Making Music responds to Levelling Up consultation

Making Music has responded to the Government’s Levelling Up consultation with key contributions from our members. 

The Levelling Up agenda, one of this Government’s flagship commitments, is now taking shape. The autumn budget committed some cash and in February the White Paper was published. Following this, most department’s parliamentary committees undertook consultations with their sectors about how they can contribute to this agenda, and what actions from the Government it would take to facilitate their contribution. 

The Department for Digital, Culture, Media and Sport (DCMS) committee’s consultation closed on 18 February, and following our email about it to members, we received 22 contributions which were incredibly useful in shaping Making Music’s submission (published 22 March). 

Firstly, these helped clarify and confirm what leisure-time music groups could contribute to the Levelling Up agenda; secondly, what the barriers to such a contribution might be; and thirdly, giving us rich case studies of group activity. Thank you very much to all those who took the time to write in, many with a great deal of detail. 

Below we outline some of the topics we raised in response to specific questions posed by the committee, which will undoubtedly feature in other influencing work we are planning on behalf of members.

1. How can culture reanimate our public spaces and shopping streets? 

We highlighted the contribution groups can make to public spaces through performances and festivals, outlining how councils could facilitate this through easier processes and more support (e.g. security) for open air events and local or inter/national festivals (e.g. Make Music Day). 

2. How can creatives contribute to local decision-making and planning of place? 

Here we suggested that, as trusted groups, our members’ events might be opportunities to bring the community together and kickstart genuine local conversations and consultations. 

3. How can the Government support places without established artistic infrastructure to take full advantage of the opportunities that the levelling up agenda provides? 

This was the question for which we found ourselves with most material – because infrastructure in various forms is what groups need most in order to flourish and contribute strongly to their communities.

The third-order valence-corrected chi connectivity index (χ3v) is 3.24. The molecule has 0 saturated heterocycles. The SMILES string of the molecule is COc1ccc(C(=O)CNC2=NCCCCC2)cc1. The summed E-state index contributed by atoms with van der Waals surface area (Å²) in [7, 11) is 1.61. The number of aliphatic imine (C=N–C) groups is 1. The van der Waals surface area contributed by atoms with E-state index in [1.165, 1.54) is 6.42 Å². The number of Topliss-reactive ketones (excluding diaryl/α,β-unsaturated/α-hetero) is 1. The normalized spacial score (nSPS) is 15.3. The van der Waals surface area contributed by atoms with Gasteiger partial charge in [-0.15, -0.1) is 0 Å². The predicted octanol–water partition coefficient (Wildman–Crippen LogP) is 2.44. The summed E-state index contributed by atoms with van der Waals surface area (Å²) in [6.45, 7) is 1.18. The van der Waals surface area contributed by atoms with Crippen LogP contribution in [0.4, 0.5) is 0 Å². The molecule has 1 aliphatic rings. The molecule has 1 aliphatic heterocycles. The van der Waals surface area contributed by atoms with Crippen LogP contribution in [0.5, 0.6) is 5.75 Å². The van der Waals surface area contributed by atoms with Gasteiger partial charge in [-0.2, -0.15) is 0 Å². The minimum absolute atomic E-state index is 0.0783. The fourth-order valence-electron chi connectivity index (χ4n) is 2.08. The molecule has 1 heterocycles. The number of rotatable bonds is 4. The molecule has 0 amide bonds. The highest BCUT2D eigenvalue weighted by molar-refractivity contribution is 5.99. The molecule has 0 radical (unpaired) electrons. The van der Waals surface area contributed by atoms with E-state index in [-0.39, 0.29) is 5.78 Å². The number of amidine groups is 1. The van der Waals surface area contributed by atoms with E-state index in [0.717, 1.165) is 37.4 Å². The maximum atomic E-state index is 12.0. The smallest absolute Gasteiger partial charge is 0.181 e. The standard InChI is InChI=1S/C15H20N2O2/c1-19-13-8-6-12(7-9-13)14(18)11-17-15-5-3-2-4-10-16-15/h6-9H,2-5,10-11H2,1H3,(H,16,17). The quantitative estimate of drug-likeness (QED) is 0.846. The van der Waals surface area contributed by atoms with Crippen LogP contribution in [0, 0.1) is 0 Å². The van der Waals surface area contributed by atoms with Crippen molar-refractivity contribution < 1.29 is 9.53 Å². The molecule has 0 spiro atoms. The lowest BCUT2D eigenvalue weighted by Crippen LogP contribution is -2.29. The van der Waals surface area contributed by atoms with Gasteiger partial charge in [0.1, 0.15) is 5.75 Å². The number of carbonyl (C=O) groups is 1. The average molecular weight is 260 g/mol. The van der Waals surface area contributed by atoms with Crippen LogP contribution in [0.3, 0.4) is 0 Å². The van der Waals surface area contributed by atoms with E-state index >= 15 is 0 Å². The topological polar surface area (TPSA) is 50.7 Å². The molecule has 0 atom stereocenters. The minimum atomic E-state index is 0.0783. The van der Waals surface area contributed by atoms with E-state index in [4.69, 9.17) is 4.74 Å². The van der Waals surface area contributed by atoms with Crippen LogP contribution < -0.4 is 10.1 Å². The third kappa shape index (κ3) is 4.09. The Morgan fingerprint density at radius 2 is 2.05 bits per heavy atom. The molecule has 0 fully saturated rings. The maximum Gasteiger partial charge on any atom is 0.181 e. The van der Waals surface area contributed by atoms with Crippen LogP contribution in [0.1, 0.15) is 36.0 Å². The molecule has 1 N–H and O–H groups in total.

While we already knew that finding spaces for rehearsals is a real issue for members, especially post-pandemic, we had not realised there is actually an acute lack of suitable large performing venues, especially in many Levelling Up areas. Where they do exist, they are often financially out of reach for leisure-time groups or indeed they have found themselves as additional, rather than main, hires and disadvantaged in terms of access to dates, etc. We received the largest number of specific case studies on this from members. 

Other infrastructure issues we highlighted were safe local transport/parking, especially late at night; the availability locally of a wide variety of affordable sheet music (e.g. via the library); a connection from local schools etc. to music groups, and locally resident professional musicians to play with/ conduct/ teach adults and leisure-time music groups; and music education for all, via a dedicated music teacher in each school, to invest in the future well-being and resilience of the local community. 

4. How might changes to the UK’s broadcasting landscape affect investment in cultural production outside the capital, and what could the consequences be for artists and communities? 

We did not respond to this question as we had no relevant information, but one of our members did in a direct submission. 

5. How should Government build on existing schemes, such as the UK City of Culture, to level up funding for arts and culture? 

We emphasised how schemes such as city of culture can help galvanise, kickstart and grow local activity, and highlight what is already happening, but that in order to have a long-term effect, legacy needs to be built in and the programme needs to be based in the first instance on local needs and interests. 

Read Making Music's full written evidence

Thank you again to all who contributed, and we hope we have succeeded at the very least in raising awareness in the committee and its constituent MPs of the value of leisure-time music groups to their local areas. 

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